Addrien Marx of Romero’s Ace Hardware in Seeley Lake said outdoor recreation is the lifeblood of her community. Diversified recreational opportunities would serve as an economic boon to her small mountain town.

“If our businesses are not healthy, our schools are not healthy and our workers are not healthy, then this state is not healthy,” said Marx. “We know the state’s $1 billion economy from outdoor recreation can grow. The more recreation opportunities we can provide – equally – the more economic opportunities from our state.”

Lee Bowman of the Montana Wilderness Association agreed, adding that a feasibility study completed six years ago suggested that Seeley Lake could expect to gain $1.4 million in revenue from an expanded trail system. Combined with added snowmobile visits, he said, it could be enough to provide year-round jobs as opposed to seasonal employment.

“That would be a big step forward for us,” said Bowman. “We have a remarkable economic opportunity in front of us, and the Blackfoot-Clearwater Stewardship Project facilitates and ensures those opportunities continue.”

Bowman and other members of the group believe the project also provides a unique opportunity to satisfy the conservation community by adding 83,000 acres to the western and southern portion of the Bob Marshall Wilderness.

A map of the Blackfoot-Clearwater Stewardship Project.

“The west fork of the Clearwater addition protects an incredible wildlife corridor connecting the Missoula Mountains with the Bob,” said Bowman. “The south end of the Bob additions, those also provide more wilderness and hiking adventures. The Otatsy Recreation Area would open up to snowmobiling.”

Smoke Elser, a retired outfitter, also believes the project satisfies all interests. Outfitters in the Ovando area remain busy with guests, he said, and everyone wants to take part in the landscape.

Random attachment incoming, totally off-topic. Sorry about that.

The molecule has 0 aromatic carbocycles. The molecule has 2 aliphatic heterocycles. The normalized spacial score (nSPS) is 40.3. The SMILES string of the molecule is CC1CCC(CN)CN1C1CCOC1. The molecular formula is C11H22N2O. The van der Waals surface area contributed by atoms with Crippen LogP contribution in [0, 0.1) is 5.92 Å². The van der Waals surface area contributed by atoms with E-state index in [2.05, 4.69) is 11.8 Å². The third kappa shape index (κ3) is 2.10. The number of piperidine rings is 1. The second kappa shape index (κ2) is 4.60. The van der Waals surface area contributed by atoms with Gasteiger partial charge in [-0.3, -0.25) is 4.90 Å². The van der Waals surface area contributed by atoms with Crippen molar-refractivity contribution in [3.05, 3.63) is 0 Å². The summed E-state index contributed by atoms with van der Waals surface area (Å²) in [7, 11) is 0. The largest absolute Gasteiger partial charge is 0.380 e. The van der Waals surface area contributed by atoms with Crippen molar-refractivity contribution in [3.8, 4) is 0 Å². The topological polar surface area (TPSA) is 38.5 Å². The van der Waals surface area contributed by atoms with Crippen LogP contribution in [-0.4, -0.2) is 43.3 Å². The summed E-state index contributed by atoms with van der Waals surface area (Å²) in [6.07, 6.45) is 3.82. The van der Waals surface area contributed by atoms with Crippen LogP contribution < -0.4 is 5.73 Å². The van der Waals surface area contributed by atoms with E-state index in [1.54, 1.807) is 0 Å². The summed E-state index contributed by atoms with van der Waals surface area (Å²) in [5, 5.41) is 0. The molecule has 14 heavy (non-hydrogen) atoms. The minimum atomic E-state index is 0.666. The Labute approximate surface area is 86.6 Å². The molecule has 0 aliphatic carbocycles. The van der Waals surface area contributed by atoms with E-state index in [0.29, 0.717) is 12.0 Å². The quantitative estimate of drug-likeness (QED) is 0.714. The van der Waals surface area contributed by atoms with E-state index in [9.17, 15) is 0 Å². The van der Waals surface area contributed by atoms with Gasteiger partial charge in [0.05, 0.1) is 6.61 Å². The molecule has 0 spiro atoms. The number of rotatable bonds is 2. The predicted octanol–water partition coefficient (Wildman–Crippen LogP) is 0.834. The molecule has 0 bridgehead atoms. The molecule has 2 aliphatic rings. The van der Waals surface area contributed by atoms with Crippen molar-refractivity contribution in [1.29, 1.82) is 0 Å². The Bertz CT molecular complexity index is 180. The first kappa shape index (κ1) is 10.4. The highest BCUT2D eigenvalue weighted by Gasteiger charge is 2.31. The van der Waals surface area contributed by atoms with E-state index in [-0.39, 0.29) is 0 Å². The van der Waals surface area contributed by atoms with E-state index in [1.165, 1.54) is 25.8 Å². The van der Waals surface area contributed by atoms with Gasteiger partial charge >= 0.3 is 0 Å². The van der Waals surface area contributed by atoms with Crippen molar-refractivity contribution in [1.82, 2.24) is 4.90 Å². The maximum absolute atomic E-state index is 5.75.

That, he added, benefits area businesses.

“I think that piece of land is very valuable to this generation for fishing and hunting,” said Elser. “It’s going to give our future generations a place to fly-fish for cutthroat trout, and still give our future grandsons and granddaughters a great place for hiking and horseback. There’s nothing better for the inside of a man than the outside of horse.”

Tester listened over the course of the hour-long meeting and praised the group for its work.

“If anything is successful in this state with on-the-ground collaborative forest management, it’ll be you guys,” Tester said. “We’re going to try to figure out what’s the best path forward, not only for you guys, but for the state of Montana.”

Tester said his team will study the political landscape over the next few months before deciding it’s next move. He said the group may have to face reality and settle for a portion of the overall package.

“We’ll talk about what we have to do politically to get this done and try to figure out how we can utilize what’s coming up here with this election, possibly a lame duck opportunity,” Tester said. “We have to sit down and have a conversation. We’ll take as much as the apple as we can get.”